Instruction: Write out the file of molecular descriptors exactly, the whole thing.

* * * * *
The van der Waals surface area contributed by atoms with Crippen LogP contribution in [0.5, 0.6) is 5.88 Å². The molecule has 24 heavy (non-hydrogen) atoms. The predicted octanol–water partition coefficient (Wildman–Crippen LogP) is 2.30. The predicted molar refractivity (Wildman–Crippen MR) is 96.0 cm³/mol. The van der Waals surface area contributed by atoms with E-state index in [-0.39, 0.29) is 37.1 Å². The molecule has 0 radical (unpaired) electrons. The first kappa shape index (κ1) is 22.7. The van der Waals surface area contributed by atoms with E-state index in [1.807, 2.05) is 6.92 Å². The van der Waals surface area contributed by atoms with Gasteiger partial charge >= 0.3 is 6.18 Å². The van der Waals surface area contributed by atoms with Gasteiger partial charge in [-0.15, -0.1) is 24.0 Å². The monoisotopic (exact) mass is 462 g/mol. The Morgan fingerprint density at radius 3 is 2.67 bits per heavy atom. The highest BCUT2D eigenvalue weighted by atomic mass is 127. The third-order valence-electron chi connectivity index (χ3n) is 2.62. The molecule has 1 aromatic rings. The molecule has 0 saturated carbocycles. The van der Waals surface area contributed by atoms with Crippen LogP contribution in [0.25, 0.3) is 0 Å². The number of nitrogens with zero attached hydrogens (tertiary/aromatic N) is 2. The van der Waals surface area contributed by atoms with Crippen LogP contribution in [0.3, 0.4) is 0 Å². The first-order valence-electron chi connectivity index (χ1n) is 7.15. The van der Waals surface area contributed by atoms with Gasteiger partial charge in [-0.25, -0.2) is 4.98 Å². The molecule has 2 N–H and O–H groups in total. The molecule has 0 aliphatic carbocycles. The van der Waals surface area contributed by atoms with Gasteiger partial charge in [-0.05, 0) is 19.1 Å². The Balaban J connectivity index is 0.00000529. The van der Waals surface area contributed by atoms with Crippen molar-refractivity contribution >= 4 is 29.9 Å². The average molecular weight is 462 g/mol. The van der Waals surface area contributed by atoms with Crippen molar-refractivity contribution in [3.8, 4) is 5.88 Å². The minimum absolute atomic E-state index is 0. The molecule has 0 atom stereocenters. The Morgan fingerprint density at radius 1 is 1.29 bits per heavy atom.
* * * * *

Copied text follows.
The van der Waals surface area contributed by atoms with Crippen LogP contribution in [0.5, 0.6) is 5.88 Å². The molecule has 24 heavy (non-hydrogen) atoms. The predicted octanol–water partition coefficient (Wildman–Crippen LogP) is 2.30. The predicted molar refractivity (Wildman–Crippen MR) is 96.0 cm³/mol. The van der Waals surface area contributed by atoms with E-state index in [-0.39, 0.29) is 37.1 Å². The molecule has 0 radical (unpaired) electrons. The first kappa shape index (κ1) is 22.7. The van der Waals surface area contributed by atoms with E-state index in [1.807, 2.05) is 6.92 Å². The van der Waals surface area contributed by atoms with Gasteiger partial charge >= 0.3 is 6.18 Å². The van der Waals surface area contributed by atoms with Gasteiger partial charge in [-0.15, -0.1) is 24.0 Å². The monoisotopic (exact) mass is 462 g/mol. The Morgan fingerprint density at radius 3 is 2.67 bits per heavy atom. The highest BCUT2D eigenvalue weighted by atomic mass is 127. The third-order valence-electron chi connectivity index (χ3n) is 2.62. The molecule has 1 aromatic rings. The molecule has 0 saturated carbocycles. The van der Waals surface area contributed by atoms with Crippen LogP contribution in [0.25, 0.3) is 0 Å². The number of nitrogens with zero attached hydrogens (tertiary/aromatic N) is 2. The van der Waals surface area contributed by atoms with Crippen LogP contribution in [0.3, 0.4) is 0 Å². The first-order valence-electron chi connectivity index (χ1n) is 7.15. The van der Waals surface area contributed by atoms with Gasteiger partial charge in [-0.25, -0.2) is 4.98 Å². The molecule has 2 N–H and O–H groups in total. The molecule has 0 aliphatic carbocycles. The van der Waals surface area contributed by atoms with Gasteiger partial charge in [-0.05, 0) is 19.1 Å². The Balaban J connectivity index is 0.00000529. The van der Waals surface area contributed by atoms with Crippen molar-refractivity contribution >= 4 is 29.9 Å². The average molecular weight is 462 g/mol. The van der Waals surface area contributed by atoms with Crippen molar-refractivity contribution in [3.8, 4) is 5.88 Å². The minimum absolute atomic E-state index is 0. The molecule has 0 atom stereocenters. The Morgan fingerprint density at radius 1 is 1.29 bits per heavy atom.